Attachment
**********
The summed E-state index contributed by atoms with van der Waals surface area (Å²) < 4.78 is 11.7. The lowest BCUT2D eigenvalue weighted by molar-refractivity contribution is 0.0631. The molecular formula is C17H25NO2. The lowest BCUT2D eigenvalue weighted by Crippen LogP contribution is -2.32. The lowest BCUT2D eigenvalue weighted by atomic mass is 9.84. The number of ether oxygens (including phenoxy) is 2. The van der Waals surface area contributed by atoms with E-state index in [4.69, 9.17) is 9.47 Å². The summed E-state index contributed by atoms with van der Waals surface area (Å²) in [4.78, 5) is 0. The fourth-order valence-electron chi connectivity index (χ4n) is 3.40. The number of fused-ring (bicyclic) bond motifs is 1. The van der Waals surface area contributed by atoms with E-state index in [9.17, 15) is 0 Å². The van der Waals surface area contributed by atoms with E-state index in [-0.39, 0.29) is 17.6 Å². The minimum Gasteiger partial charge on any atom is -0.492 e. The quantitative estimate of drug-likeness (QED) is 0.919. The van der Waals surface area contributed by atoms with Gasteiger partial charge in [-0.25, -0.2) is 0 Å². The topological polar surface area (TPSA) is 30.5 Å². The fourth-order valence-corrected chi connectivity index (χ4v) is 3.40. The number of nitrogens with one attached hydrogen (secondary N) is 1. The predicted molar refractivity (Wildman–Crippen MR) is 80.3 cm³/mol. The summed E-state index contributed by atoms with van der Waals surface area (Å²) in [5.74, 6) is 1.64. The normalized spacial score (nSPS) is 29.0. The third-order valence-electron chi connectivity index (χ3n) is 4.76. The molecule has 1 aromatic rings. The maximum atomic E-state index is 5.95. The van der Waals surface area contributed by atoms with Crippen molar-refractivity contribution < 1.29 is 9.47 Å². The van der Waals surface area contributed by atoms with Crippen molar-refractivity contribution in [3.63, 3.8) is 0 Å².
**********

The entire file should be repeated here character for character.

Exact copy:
The summed E-state index contributed by atoms with van der Waals surface area (Å²) < 4.78 is 11.7. The lowest BCUT2D eigenvalue weighted by molar-refractivity contribution is 0.0631. The molecular formula is C17H25NO2. The lowest BCUT2D eigenvalue weighted by Crippen LogP contribution is -2.32. The lowest BCUT2D eigenvalue weighted by atomic mass is 9.84. The number of ether oxygens (including phenoxy) is 2. The van der Waals surface area contributed by atoms with E-state index in [4.69, 9.17) is 9.47 Å². The summed E-state index contributed by atoms with van der Waals surface area (Å²) in [4.78, 5) is 0. The fourth-order valence-electron chi connectivity index (χ4n) is 3.40. The number of fused-ring (bicyclic) bond motifs is 1. The van der Waals surface area contributed by atoms with E-state index in [9.17, 15) is 0 Å². The van der Waals surface area contributed by atoms with E-state index in [-0.39, 0.29) is 17.6 Å². The minimum Gasteiger partial charge on any atom is -0.492 e. The quantitative estimate of drug-likeness (QED) is 0.919. The van der Waals surface area contributed by atoms with Gasteiger partial charge in [-0.25, -0.2) is 0 Å². The topological polar surface area (TPSA) is 30.5 Å². The fourth-order valence-corrected chi connectivity index (χ4v) is 3.40. The number of nitrogens with one attached hydrogen (secondary N) is 1. The predicted molar refractivity (Wildman–Crippen MR) is 80.3 cm³/mol. The summed E-state index contributed by atoms with van der Waals surface area (Å²) in [5.74, 6) is 1.64. The normalized spacial score (nSPS) is 29.0. The third-order valence-electron chi connectivity index (χ3n) is 4.76. The molecule has 1 aromatic rings. The maximum atomic E-state index is 5.95. The van der Waals surface area contributed by atoms with Crippen molar-refractivity contribution < 1.29 is 9.47 Å². The van der Waals surface area contributed by atoms with Crippen molar-refractivity contribution in [3.63, 3.8) is 0 Å².